– Hi, thanks for your time. What are you currently up to? How is everything doing right now with CRIPPLE BASTARDS?

Hi, thanks for the interest and space on Queens Of Steel. We are currently preparing things for the upcoming tour in Japan and Brazil and promote the new album as much as possible.

– First off, how did you come up with the band’s name?

Back in 1988 when we formed the band we were a 2 piece line-up with me on drums and vocals and Alberto the Crippler on guitar. At the time we wanted to find a name that could be the perfect description of how we were, a portrait of us. The fact of using the term “Cripple” was mainly related to the Italian word “Sciancato” that in our local slang means somebody dressed like a tramp, a wretched, but in English is only translatable as “Cripple”. We liked it anyway so we used it and paired it up with Bastards, that was another term very suitable to describe us in those years.


– You will soon release your new album, entitled «Nero in Metastasi». What are your expectations on it?

It’s definitely the most mature and dedicated release done by the current line-up, being our first full length on Relapse we have put all our passion, concentration and commitment in doing something that could represent our sound in the most effective and genuine way possible. Expectations? Well if things made from the heart are really the ones that leave a trace at the end, I think this album will have a good feedback!


– It’s title its quite intriguing and funny. What’s the origin behind it?

To put it very simple, the concept behind the whole album is a parallelism between today’s society, its standards, decadence of feelings/motivation vs the growth of a cancer in its different stages of evolution. Not that funny…


– Digging deeper into this new opus; what have been the inspirations behind some of its lyrics?

We are simply inspired by everydays life and the reality around us, since every CB album tends to come out after quite a lengthy range of time (the previous “Variante alla morte” was released in 2008) we accumulate stories that starting from what we live in first person face deal with the outside world and the social sphere through our very negative/cynical view.


– And what did you want to depict with the cover artwork?

The album cover is a photo taken in 1976 in a small city near Milan that was completely contaminated by a dispersion of dioxin gas from a factory causing illness and death of several people. A friend working at a bookstore found it on an old magazine and suggested it to us – stating that according to him it was very much in line with the style and negativity of our lyrics. We thought it matched perfectly so we contacted the original photographer that made this incredible shot and acquired the rights to use this as album cover.  We have always thought that this kind of 70ies photos and imagery perfectly paint the feelings and mood that we want to express through our songs, so we’re very proud of this sick artwork.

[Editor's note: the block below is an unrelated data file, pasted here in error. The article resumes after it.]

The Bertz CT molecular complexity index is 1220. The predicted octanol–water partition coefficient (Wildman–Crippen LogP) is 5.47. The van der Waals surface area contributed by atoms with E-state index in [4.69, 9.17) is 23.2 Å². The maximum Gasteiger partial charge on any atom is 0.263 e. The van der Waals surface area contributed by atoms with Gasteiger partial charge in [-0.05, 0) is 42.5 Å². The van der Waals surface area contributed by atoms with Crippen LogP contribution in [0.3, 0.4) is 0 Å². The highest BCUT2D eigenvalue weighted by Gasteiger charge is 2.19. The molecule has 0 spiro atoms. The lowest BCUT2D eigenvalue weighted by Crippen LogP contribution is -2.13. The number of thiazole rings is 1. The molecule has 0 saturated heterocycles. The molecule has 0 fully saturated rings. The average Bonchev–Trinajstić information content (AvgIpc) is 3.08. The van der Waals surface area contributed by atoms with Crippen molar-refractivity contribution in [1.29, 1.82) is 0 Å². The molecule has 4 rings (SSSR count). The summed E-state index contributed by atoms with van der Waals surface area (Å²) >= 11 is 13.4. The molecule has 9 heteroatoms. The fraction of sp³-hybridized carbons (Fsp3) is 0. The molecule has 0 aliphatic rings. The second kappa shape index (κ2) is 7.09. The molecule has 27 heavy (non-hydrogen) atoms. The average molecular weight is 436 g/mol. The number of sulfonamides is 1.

– It specially caught my attention the song «Splendore e Tenebra», with a length of 9 minutes, and its a quite experimental track. How did the idea of creating a tune like this arise?

“Splendore e tenebra” was a big challenge for us in many ways.. The starting idea was to write a sort of soundtrack that could function as background music to this highly disturbing poem called “The pit” written in WW2. We were inspired by an obscure Croatian band called GRČ that had put it into music back in 1987 with a fantastic song called “Krv je moje svijetlo i moja tama” (Blood is my light and my darkness) but of course we wanted to do something special in our own way. The poem talks about a column of prisoners in a death camp progressively being executed by cutting their throats and having the coup de grace with a hammer smashing their heads, then being all thrown into a pit and covered by quicklime. The writer describes himself as among the prisoners, surviving after the hammer blow, buried by corpses in the pit. We removed all parts that could give an excerpt of hope and positivity to fit even better CB’s imagery of pain and death. There is no particolar reason why the song ended to be so slow, longer and sludgier than our usual style.. Probably the starting influence of GRČ’s song (that is actually very slow and repetitive) gave us the approaching input, then the fact that most of the vocals are spoken made us move towards the direction of giving more “breathing” to it with heavier parts.


– You recorded the album with the seasoned producer Fredrick Nordström, and you’ve got a really crispy and powerful sound still being filthy. Are you satisfied with the final outcome? How did the whole production process go?

We are totally satisfied with the final outcome. Working at Studio Fredman is always very interesting and motivating. This was our 3rd time there and definitely the one that led to the best final result.. With him, we learned that we should not rely blindly to his recording and mixing skills but rather leverage on his resources and experience to get to a real team-effort. For this reason we have divided the recording session into a wider range of time, having the chance to listen to over and over what we were progressively putting together.. We first did all the instruments, then I flew back to Italy and recorded the vocals, then we took 1 month to listen over and over to the rough tracks and then we went back to Gotheburg for the final mix.